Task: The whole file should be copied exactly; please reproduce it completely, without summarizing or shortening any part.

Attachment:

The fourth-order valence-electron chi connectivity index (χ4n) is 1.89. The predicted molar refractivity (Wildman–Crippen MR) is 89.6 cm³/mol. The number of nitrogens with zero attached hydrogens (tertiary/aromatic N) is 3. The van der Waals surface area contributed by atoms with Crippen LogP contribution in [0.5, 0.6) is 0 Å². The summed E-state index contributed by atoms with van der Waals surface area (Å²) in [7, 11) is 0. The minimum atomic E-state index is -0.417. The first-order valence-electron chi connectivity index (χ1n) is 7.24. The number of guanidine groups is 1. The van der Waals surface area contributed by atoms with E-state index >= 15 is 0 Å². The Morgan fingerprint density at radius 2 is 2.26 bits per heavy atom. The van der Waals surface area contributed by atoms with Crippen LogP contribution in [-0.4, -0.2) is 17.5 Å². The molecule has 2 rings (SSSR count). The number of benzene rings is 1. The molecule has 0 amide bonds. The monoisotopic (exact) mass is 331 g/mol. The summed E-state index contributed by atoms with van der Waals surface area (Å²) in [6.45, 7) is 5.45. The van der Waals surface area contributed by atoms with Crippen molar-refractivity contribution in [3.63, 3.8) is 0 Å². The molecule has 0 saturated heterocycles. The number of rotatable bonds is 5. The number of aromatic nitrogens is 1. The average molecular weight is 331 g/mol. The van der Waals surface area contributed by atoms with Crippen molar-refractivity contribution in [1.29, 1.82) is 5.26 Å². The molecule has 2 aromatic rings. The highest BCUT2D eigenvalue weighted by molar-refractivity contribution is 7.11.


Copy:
The fourth-order valence-electron chi connectivity index (χ4n) is 1.89. The predicted molar refractivity (Wildman–Crippen MR) is 89.6 cm³/mol. The number of nitrogens with zero attached hydrogens (tertiary/aromatic N) is 3. The van der Waals surface area contributed by atoms with Crippen LogP contribution in [0.5, 0.6) is 0 Å². The summed E-state index contributed by atoms with van der Waals surface area (Å²) in [7, 11) is 0. The minimum atomic E-state index is -0.417. The first-order valence-electron chi connectivity index (χ1n) is 7.24. The number of guanidine groups is 1. The van der Waals surface area contributed by atoms with E-state index >= 15 is 0 Å². The Morgan fingerprint density at radius 2 is 2.26 bits per heavy atom. The van der Waals surface area contributed by atoms with Crippen LogP contribution in [-0.4, -0.2) is 17.5 Å². The molecule has 2 rings (SSSR count). The number of benzene rings is 1. The molecule has 0 amide bonds. The monoisotopic (exact) mass is 331 g/mol. The summed E-state index contributed by atoms with van der Waals surface area (Å²) in [6.45, 7) is 5.45. The van der Waals surface area contributed by atoms with Crippen molar-refractivity contribution in [3.63, 3.8) is 0 Å². The molecule has 0 saturated heterocycles. The number of rotatable bonds is 5. The number of aromatic nitrogens is 1. The average molecular weight is 331 g/mol. The van der Waals surface area contributed by atoms with Crippen molar-refractivity contribution in [1.29, 1.82) is 5.26 Å². The molecule has 2 aromatic rings. The highest BCUT2D eigenvalue weighted by molar-refractivity contribution is 7.11.